• Epidemic Empire

    by Anjuli Fatima Raza Kolb
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    Epidemic Empire

Virtual Event: Anjuli Fatima Raza Kolb

presenting

Epidemic Empire:
Colonialism, Contagion, and Terror, 1817–2020

in conversation with GAURI VISWANATHAN

Date

Feb
12
Friday
February 12, 2021
12:00 PM ET

Location

Join our online event (or pre-register) via the link in the event description.

Tickets

Free - $5 contribution suggested at registration

Harvard Book Store's virtual event series welcomes ANJULI FATIMA RAZA KOLB—Associate Professor of English at the University of Toronto—for a discussion of her book Epidemic Empire: Colonialism, Contagion, and Terror, 1817–2020. She will be joined in conversation by GAURI VISWANATHAN, Class of 1933 Professor in the Humanities at Columbia University. 

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About Epidemic Empire

Terrorism is a cancer, an infection, an epidemic, a plague. For more than a century, this metaphor has figured insurgent violence as contagion in order to contain its political energies. In Epidemic Empire, Anjuli Fatima Raza Kolb shows that this trope began in responses to the Indian Mutiny of 1857 and tracks its tenacious hold through 9/11 and beyond. The result is the first book-length study to approach the global War on Terror from a postcolonial literary perspective.

Raza Kolb assembles a diverse archive from colonial India, imperial Britain, French and independent Algeria, the postcolonial Islamic diaspora, and the neoimperial United States. Anchoring her book are studies of four major writers in the colonial-postcolonial canon: Rudyard Kipling, Bram Stoker, Albert Camus, and Salman Rushdie. Across these sources, she reveals the tendency to imagine anticolonial rebellion, and Muslim insurgency specifically, as a virulent form of social contagion. Exposing the long history of this broken but persistent narrative, Epidemic Empire is a major contribution to the rhetorical history of our present moment.

Praise for Epidemic Empire

“Raza Kolb renders a startling account of the extent to which figures of illness, disease, and virality saturate quotidian discourses on terrorism and race from the nineteenth century to the present. Uncannily prescient yet historically profound, Epidemic Empire allows us to glimpse the future of pandemics from the racial prisms of the past. The temporal arc is sublime, and the writing, exquisite.” —Jasbir K. Puar, Rutgers University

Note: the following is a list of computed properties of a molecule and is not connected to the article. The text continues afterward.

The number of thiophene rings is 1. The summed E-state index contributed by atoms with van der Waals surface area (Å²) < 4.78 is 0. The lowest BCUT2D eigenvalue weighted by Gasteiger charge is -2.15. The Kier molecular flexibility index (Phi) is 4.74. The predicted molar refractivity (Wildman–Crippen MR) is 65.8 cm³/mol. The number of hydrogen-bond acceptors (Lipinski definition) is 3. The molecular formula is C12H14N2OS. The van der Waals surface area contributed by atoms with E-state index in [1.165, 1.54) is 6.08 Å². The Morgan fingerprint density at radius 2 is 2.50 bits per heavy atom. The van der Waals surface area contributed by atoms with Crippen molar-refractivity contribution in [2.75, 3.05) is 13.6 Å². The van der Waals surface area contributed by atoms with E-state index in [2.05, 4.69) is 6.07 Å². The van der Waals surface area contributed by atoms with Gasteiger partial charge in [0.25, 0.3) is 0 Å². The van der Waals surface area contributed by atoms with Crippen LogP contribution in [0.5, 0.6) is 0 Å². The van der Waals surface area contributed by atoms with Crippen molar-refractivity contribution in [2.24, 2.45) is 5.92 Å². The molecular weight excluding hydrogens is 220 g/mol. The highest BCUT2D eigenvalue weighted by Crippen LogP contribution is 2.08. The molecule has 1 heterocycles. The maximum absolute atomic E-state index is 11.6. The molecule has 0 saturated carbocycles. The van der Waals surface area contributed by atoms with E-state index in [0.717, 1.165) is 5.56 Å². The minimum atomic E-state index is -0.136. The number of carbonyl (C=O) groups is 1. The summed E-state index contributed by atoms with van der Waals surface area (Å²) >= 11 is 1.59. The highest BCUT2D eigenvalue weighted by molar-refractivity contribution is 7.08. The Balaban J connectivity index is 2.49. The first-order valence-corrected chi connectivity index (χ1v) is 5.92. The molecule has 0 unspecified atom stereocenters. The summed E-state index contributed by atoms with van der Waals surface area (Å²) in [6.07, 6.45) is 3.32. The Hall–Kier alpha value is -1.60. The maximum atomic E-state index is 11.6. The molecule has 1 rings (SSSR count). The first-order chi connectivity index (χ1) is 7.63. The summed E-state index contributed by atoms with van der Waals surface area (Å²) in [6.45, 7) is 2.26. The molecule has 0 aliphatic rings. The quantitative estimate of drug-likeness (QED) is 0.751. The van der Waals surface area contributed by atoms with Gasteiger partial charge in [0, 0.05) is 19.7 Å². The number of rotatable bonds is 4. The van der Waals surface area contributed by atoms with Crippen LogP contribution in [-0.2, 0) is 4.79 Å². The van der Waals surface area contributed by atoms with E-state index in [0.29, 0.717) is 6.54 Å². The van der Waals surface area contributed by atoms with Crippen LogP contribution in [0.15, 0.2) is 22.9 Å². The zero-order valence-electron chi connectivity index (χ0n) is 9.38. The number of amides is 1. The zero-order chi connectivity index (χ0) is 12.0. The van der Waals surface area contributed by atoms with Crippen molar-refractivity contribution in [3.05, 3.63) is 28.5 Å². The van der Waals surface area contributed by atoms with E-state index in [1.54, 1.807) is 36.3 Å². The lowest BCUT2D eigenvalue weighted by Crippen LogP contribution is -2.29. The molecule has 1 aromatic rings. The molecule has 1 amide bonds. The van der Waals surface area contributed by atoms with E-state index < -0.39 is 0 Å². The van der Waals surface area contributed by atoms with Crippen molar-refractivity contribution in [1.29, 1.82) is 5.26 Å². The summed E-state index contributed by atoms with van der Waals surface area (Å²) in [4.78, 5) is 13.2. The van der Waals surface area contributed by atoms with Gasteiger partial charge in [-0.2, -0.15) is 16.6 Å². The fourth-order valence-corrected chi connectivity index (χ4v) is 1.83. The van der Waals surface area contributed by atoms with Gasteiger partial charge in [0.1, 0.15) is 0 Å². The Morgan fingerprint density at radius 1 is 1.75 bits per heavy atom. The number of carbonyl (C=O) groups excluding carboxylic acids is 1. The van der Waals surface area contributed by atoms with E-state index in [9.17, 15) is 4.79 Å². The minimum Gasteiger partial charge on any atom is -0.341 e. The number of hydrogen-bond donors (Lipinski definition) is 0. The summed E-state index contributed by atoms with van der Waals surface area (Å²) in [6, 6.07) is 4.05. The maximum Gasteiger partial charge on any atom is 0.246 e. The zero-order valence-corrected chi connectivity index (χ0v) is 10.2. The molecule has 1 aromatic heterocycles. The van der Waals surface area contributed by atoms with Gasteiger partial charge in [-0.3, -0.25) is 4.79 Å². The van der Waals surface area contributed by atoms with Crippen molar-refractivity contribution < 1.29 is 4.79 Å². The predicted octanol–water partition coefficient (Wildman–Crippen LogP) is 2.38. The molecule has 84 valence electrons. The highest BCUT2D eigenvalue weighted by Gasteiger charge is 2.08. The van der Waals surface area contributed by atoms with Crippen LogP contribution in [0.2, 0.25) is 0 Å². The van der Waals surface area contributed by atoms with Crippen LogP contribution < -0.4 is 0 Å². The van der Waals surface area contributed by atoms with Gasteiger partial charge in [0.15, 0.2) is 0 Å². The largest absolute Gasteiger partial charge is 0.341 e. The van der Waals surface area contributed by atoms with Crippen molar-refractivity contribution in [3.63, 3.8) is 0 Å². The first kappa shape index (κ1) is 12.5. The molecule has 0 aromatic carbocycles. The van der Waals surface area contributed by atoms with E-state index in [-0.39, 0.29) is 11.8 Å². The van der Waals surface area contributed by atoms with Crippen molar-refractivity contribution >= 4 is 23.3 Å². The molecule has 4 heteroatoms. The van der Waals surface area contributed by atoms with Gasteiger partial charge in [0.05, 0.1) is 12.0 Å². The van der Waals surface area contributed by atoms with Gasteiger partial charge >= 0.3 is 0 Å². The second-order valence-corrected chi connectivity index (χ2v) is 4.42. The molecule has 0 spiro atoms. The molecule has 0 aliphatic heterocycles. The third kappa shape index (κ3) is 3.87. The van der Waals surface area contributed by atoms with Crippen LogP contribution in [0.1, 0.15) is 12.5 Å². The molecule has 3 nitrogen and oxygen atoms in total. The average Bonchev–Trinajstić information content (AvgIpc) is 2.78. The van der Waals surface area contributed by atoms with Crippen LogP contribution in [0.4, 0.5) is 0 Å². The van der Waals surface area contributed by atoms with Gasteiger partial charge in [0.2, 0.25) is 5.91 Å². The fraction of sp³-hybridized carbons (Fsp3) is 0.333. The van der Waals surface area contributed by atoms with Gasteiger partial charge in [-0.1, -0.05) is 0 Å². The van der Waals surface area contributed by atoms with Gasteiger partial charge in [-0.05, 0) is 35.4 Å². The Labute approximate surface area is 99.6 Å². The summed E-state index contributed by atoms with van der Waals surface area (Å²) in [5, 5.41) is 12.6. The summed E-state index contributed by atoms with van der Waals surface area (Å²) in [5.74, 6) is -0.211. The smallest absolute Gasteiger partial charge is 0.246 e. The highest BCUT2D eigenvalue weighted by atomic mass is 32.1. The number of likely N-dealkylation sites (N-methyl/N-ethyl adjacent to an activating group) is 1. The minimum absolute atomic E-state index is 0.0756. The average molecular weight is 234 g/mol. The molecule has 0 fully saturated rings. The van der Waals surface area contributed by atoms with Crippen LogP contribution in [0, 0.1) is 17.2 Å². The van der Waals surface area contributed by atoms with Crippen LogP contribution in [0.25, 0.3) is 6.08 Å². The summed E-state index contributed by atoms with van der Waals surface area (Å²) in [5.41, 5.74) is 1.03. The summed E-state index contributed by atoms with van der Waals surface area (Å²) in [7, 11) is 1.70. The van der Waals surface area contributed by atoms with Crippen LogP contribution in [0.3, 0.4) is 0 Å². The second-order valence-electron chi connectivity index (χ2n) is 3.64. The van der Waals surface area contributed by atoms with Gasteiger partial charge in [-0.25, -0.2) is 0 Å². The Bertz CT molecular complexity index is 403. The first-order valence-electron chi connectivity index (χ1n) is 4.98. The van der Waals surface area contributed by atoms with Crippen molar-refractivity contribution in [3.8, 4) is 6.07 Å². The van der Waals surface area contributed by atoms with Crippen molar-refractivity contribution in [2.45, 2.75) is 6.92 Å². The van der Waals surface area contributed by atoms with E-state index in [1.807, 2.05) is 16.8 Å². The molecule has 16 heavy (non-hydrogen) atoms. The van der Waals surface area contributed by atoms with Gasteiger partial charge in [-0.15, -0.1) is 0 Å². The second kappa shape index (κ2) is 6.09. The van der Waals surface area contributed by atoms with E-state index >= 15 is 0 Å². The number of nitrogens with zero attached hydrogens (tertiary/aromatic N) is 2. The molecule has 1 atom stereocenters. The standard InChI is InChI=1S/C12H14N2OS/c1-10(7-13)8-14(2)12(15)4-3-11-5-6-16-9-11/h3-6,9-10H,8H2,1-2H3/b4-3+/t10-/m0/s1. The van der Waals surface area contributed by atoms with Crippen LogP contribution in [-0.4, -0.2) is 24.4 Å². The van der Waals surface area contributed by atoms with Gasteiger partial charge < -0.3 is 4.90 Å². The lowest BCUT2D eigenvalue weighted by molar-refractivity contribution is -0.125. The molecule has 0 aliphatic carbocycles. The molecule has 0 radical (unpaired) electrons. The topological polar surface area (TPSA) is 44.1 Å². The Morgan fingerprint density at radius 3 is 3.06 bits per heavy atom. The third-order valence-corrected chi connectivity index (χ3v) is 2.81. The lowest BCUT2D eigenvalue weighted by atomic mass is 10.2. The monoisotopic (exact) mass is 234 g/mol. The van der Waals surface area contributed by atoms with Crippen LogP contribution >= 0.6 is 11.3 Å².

“Moving well beyond viral transmission as a metaphor in social, political, or economic life, Raza Kolb’s book offers us an innovative account of violence as a form of contagion in its own right. Showing how medical and political thinking were intertwined in British and French imperialism, she traces the legacy of its distinctive history down to the present day.” —Faisal Devji, University of Oxford

Epidemic Empire is grippingly told—a fantastic story of the coemergence of the epidemiological, colonial, and ‘terrorist’ imaginaries. Raza Kolb's close readings are superb and revealing, and it is urgent that these arguments and methodologies and this archive make their way into the public debate. These debates become more pressing every day, as the long histories of colonial and white national violence become less and less ‘merely’ historical, in the United States and globally.” —Jacques Lezra, University of California, Riverside

Anjuli Fatima Raza Kolb
Anjuli Fatima Raza Kolb

Anjuli Fatima Raza Kolb

Anjuli Fatima Raza Kolb is Associate Professor of English at the University of Toronto, where she teaches postcolonial literature and theory and poetry. She holds a PhD in English and Comparative Literature from Columbia University. Her first book, Epidemic Empire, uncovers the history behind the dead metaphor of the "terrorism epidemic" by looking at documents of public health, policy, immigration law, novels, poems, films, and more. Her poems, translations, and essays have appeared in various venues and are in conversation with the traditions of Urdu poetry, contemporary queer poetics, and lyric memoir.

Gauri Viswanathan
Gauri Viswanathan

Gauri Viswanathan

Gauri Viswanathan is Class of 1933 Professor in the Humanities at Columbia University. She has published widely on education, religion, and culture; nineteenth-century British and colonial cultural studies; and the history of modern disciplines. She is the author of Masks of Conquest: Literary Study and British Rule in India and Outside the Fold: Conversion, Modernity, and Belief.

 

Join our online event (or pre-register) via the link in the event description.
Event Series: Friday Forum

Harvard Book Store's Friday Forum series takes place on Friday afternoons during the academic year as a way to highlight scholarly books in a wide range of fields, with a particular focus on local scholars.

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